We know that many vitamins are required for the synthesis of mitochondrial respiratory chain components. Biosynthesis of the key components of the mitochondrial respiratory chain, coenzyme Q, for example, is dependent on vitamins B2, B6, B12, folic acid, pantethine, pantothenic acid, niacinamide, and vitamin C.

As well, vitamins B1, B2, B6, niacin, biotin, folic acid, pantethine, and pantothenic acid are important for metabolic pathways in mitochondrial respiration and energy production. Vitamins C, E, niacin and folic acid are excellent scavengers of free radicals once formed. They help prevent mitochondrial oxidative damage and mitochondrial aging.

Many mitochondrial diseases are linked to vitamin deficiencies and can be improved by vitamin supplementation. Proper nutritional supplements targeted to enhance the mitochondria require a mitochondrial cocktail of sorts for best results.

Substrates to be considered for the mitochondrial cocktail include coenzyme Q10, L-carnitine, vitamin C, glutathione, B complex, trace minerals, marine phytoplankton, pantethine and pantothenic acid, vitamin D, and magnesium.

Delivery System and Bioavailability

Liposomal delivery for the mitochondrial cocktailBecause the mitochondrial is located inside the cell, fat-soluble nutrients such as vitamins A and E can reach it easily. They, therefore, tend to be more effective as mitochondrial anti-oxidants when compared to water-soluble nutrients like vitamins C and B, which are less able to cross the phospholipid bilayer cell wall comparatively speaking.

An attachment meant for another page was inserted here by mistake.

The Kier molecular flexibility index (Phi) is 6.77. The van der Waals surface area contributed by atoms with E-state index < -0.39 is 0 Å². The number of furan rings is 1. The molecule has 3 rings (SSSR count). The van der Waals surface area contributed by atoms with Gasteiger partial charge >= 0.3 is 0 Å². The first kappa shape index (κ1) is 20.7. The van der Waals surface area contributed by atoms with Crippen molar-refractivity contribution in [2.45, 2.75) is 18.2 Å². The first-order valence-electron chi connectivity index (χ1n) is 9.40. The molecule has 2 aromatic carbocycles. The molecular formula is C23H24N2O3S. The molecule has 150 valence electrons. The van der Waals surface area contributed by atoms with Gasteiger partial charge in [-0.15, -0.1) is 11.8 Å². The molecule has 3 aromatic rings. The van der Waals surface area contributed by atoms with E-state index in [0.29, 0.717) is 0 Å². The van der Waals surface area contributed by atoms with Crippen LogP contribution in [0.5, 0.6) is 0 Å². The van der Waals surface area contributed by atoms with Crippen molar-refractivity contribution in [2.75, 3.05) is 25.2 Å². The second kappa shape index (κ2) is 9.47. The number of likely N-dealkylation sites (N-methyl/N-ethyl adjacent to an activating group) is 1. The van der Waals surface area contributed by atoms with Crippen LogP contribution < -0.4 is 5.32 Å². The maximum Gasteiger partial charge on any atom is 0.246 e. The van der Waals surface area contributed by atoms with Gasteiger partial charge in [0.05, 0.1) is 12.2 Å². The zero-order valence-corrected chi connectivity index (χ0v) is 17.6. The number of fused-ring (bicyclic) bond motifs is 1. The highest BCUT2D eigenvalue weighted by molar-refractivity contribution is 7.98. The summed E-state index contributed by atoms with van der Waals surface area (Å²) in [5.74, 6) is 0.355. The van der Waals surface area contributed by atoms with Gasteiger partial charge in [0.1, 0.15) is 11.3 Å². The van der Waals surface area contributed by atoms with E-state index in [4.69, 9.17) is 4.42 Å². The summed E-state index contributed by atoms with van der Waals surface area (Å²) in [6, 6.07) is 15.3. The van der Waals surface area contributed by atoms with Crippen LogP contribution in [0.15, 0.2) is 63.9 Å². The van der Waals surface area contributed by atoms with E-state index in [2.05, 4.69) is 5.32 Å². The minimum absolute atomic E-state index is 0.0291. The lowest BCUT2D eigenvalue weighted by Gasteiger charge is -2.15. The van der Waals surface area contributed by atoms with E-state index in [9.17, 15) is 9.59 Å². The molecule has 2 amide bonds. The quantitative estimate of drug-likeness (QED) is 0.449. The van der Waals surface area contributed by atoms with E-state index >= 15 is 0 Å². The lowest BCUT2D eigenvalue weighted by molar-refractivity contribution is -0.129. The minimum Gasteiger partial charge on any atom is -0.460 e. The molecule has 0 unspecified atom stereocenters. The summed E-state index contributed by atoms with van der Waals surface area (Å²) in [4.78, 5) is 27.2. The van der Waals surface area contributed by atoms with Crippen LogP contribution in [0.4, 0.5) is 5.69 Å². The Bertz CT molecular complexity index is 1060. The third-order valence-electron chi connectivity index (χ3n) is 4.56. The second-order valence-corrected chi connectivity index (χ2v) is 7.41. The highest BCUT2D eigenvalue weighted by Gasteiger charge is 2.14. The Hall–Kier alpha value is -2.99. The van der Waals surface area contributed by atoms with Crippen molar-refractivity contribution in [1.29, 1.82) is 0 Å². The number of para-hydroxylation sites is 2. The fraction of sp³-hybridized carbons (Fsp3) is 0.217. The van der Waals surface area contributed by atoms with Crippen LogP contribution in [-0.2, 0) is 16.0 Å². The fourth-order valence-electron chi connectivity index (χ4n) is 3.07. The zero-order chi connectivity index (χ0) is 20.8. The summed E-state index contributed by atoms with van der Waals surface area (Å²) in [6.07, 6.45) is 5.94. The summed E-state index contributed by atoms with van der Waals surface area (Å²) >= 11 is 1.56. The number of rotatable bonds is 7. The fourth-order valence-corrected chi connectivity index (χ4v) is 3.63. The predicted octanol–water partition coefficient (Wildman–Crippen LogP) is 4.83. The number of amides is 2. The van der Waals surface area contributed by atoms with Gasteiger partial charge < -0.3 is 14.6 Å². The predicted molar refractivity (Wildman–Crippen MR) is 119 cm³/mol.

The advancement of nanotechnology and liposomal encapsulation technology offers a significantly enhanced oral liquid delivery system that overcomes this problem. Absorption is primarily in the small intestine rather than from the stomach. This dramatically improves assimilation and bioavailability. Always consider liposomal delivery systems for nutrients if available. Fortunately, this delivery system is available for glutathione, vitamin C, magnesium, vitamin D, and coenzyme Q10.

Phospholipids from lecithin remain the time tested and proven carrier of choice. Liposomal spheres so created are strong. Premature separation of the substrate from the carrier sphere is avoided. This is a common technical problem encounter when other forms are used. Care should be taken to avoid any formula that contains alcohol as a preservative. Always buy high-quality brands because only advanced technology can prevent separation between the carrier lipid and the substrate, resulting in a liquid that is grainy instead of smooth if the liposomal is intact.

Liposomal Coenzyme Q10 (Ubiquinol)

Coenzyme Q10, also known as CoQ10, is an enzyme that is made by the body and is found in seafood. After about age twenty, and continuing as we age, the body's production of CoQ10 slows down, declining by 50 percent. By age seventy, only 50 percent of the CoQ10 is produced by the body.

CoQ10 can be found in many different products including fatty fish (such as sardines) and organ meats such as heart, liver, and kidney. It can also be found in beef, soy, and peanuts. Diet alone does not provide sufficient CoQ10. For example, one pound of sardines or two-and-a-half pounds of peanuts are needed to provide 30 mg of CoQ10. Vitamin E, selenium, and the B vitamins all enhance and boost the biosynthesis of CoQ10 internally.

CoQ10 is a powerful antioxidant and stabilizes cell membranes. It also energizes and facilitates the efficiency of the mitochondria. The range of heart conditions for which research has found CoQ10 to be beneficial includes congestive heart failure, cardiomyopathy, arrhythmia, and angina when there is a lack of oxygen and muscular dystrophy. In some countries, cardiologists prescribe CoQ10 to patients with congestive heart failure routinely. In Japan, millions take CoQ10 as a prescription drug for cardiac problems.